The Filipinos thought they were flying to Dubai. One of them told a fellow passenger how excited he was about his new job as a telephone repairman at a hotel in the emirate.
It was only after liftoff from Kuwait, when the captain made an announcement, that they learned their destination was, in fact, Baghdad.
"All you-know-what broke loose on that airplane. People started shouting," said Rory Mayberry, an American passenger on the flight who had been hired to work in the Iraqi capital.
The Filipinos settled down only after a security guard from the company that had hired them waved a submachine gun, according to Mayberry. "They realized they had no other choice but to go to Baghdad," he said.
Mayberry recounted this incident, which he said took place in March 2006, during a congressional hearing in Washington on July 26 that looked into allegations of "waste, fraud and abuse" in the construction of the U.S. Embassy in Baghdad. Held by the House of Representatives' Committee on Oversight and Government Reform, the hearing yielded startling testimony about victimization of workers from the Philippines and other poor countries.
The allegations riled Philippine officials, particularly because Manila bans the deployment of workers to Iraq. The government is trying to find out what happened to the workers reportedly trafficked to Baghdad, who have not been accounted for.
Though it is not unusual for Filipinos working abroad to be abused, the charge that 51 laborers had been brought to work at an American facility against their will touched a nerve. The Philippines has more than eight million citizens working abroad, or 10 percent of the population, and the remittances they send home - $12 billion last year - are keeping the economy afloat.
"It is distressing to hear that our fellow Filipinos are being deceived into working in Iraq by unscrupulous contracting firms," Senator Mar Roxas of the Philippines said. "Unless we have officially accepted that the days of slavery are back, the government must act."
Roxas called on the foreign affairs and labor departments of the Philippines to investigate.
"This particular issue is so serious because the very lives of our migrant workers - not just their comfort or their living conditions - but their very lives are at the core of what this issue is about," said Claro Cristobal, a spokesman for the Philippine Department of Foreign Affairs.
Mayberry told the committee he was hired by First Kuwaiti, a firm based in Kuwait that was the project's primary contractor, as an emergency medical technician. He said he stayed at the Baghdad site for five days, went back to the United States afterward and reported the alleged abuses to the U.S. authorities.
"I believe these men were kidnapped," Mayberry said, according to a transcript of the congressional hearing. He said First Kuwaiti had asked him to escort the Filipino workers to the Kuwait airport and make sure they boarded the plane to Baghdad.
Mayberry said he later found out that the workers "were being smuggled into the Green Zone" in Baghdad. "They had no IDs, no passports, nothing."
Mayberry's account was corroborated by John Owens, a foreman at the site, where quarters for embassy security personnel were being built. "I believe I witnessed it," Owens said, referring to human trafficking.
"When flying from Kuwait to Baghdad, I saw a bunch of workers with tickets to Dubai," Owens said. "Mine was the only one that said Baghdad. When I asked the First Kuwaiti manager, he said, 'Shhh, don't say anything. If Kuwaiti customs knows they're going to Iraq, they won't let them on the plane.' "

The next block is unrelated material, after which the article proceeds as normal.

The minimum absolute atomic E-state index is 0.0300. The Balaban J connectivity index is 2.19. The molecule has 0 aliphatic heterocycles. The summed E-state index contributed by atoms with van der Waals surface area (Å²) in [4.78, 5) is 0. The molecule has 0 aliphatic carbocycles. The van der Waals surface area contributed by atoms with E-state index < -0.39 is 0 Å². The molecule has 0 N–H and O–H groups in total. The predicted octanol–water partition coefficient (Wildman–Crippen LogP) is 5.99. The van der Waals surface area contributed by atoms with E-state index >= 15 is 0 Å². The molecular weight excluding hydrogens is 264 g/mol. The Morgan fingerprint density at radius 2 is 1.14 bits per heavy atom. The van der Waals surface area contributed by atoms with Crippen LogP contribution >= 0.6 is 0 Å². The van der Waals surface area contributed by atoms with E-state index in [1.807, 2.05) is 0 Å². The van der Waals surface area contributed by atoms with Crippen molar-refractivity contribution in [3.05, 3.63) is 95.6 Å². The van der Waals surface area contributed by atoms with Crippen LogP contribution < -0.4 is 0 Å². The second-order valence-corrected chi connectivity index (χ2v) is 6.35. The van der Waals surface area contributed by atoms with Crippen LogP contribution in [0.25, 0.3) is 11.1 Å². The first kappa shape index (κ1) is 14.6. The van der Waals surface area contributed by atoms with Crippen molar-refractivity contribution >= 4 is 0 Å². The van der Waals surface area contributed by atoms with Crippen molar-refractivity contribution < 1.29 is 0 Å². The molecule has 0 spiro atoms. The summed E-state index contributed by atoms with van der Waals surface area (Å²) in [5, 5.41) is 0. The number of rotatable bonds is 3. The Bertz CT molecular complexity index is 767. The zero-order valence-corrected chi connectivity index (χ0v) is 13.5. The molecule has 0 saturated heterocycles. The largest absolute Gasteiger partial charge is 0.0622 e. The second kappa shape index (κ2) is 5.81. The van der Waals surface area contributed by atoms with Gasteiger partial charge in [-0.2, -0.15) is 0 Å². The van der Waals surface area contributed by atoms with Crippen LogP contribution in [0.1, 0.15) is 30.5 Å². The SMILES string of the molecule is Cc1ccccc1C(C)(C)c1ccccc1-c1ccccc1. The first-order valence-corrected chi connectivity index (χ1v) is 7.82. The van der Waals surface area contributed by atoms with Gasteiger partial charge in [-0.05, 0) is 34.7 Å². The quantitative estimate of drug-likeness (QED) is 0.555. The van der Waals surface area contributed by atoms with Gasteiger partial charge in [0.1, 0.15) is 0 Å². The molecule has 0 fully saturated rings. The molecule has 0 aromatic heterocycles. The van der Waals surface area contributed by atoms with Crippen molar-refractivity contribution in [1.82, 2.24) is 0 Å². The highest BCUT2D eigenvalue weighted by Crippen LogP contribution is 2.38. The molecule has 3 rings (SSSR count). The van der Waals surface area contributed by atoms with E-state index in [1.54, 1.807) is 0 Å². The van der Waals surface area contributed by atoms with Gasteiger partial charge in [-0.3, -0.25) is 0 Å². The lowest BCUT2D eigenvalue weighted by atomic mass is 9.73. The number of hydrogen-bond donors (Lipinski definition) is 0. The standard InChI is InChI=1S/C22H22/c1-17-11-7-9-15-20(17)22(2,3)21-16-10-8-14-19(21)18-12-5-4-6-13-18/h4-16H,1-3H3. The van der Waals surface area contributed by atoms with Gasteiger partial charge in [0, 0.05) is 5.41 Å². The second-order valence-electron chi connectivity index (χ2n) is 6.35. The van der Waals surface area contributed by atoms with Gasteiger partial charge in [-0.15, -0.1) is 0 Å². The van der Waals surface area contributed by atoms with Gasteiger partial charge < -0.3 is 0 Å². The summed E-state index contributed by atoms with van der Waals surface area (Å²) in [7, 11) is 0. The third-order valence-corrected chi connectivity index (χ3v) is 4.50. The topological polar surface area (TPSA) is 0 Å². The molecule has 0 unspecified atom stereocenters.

Owens said the conditions at the site "were deplorable, beyond what even a working man should tolerate." Foreign workers, he said, were packed tight into trailers, equipment was insufficient and basic needs went unmet...
He said many of the workers were verbally and physically abused and intimidated.
Mayberry said safety was a major problem at the site. "There were a lot of injuries out there because of the conditions these people were forced to work in. It was absurd," he said.
According to the Philippine labor secretary, Arturo Brion, First Kuwaiti denied the forced labor allegations to Filipino officials. The House panel's chairman, Henry Waxman, Democrat of California, said during the hearing that the committee had tried but failed to get First Kuwaiti to answer questions.
Attempts to contact First Kuwaiti were unsuccessful Friday. But Wednesday, Adel Jabbour, the company's human resource manager, told ABS-CBN, a Manila television network, that no Filipino in its employ had been forced to work, and that the workers on Mayberry's flight - only 11 of whom, he said, were Filipinos - had known they were going to Baghdad.
Matthew Lussenhop, a spokesman for the U.S. Embassy in Manila, told The Philippine Daily Inquirer that the State Department had found "no evidence" of forced labor at the Baghdad site. He said two U.S. inspectors general had "looked at the embassy compound in Baghdad, interviewed the workers and found no evidence of trafficking."
The Philippines does not have an embassy or a diplomatic contingent in Iraq. Officials say Manila has been relying on Washington to help find the 51 workers.
According to the Philippine Overseas Employment Administration, First Kuwaiti has been on its watch list for three years for "gross violations of laws, rules, and regulations on overseas employment," and was barred from recruiting Filipinos.
incident in 2004 when a Filipino truck driver held hostage was released after the government decided to withdraw its small contingent in Iraq as per the hostage takers' demands. Second, it would further damage America's assessment of progress made in Iraq if its contractors are forced to abduct persons to help build the US Embassy. Clearly, not a good show. The International Herald Tribune has the story: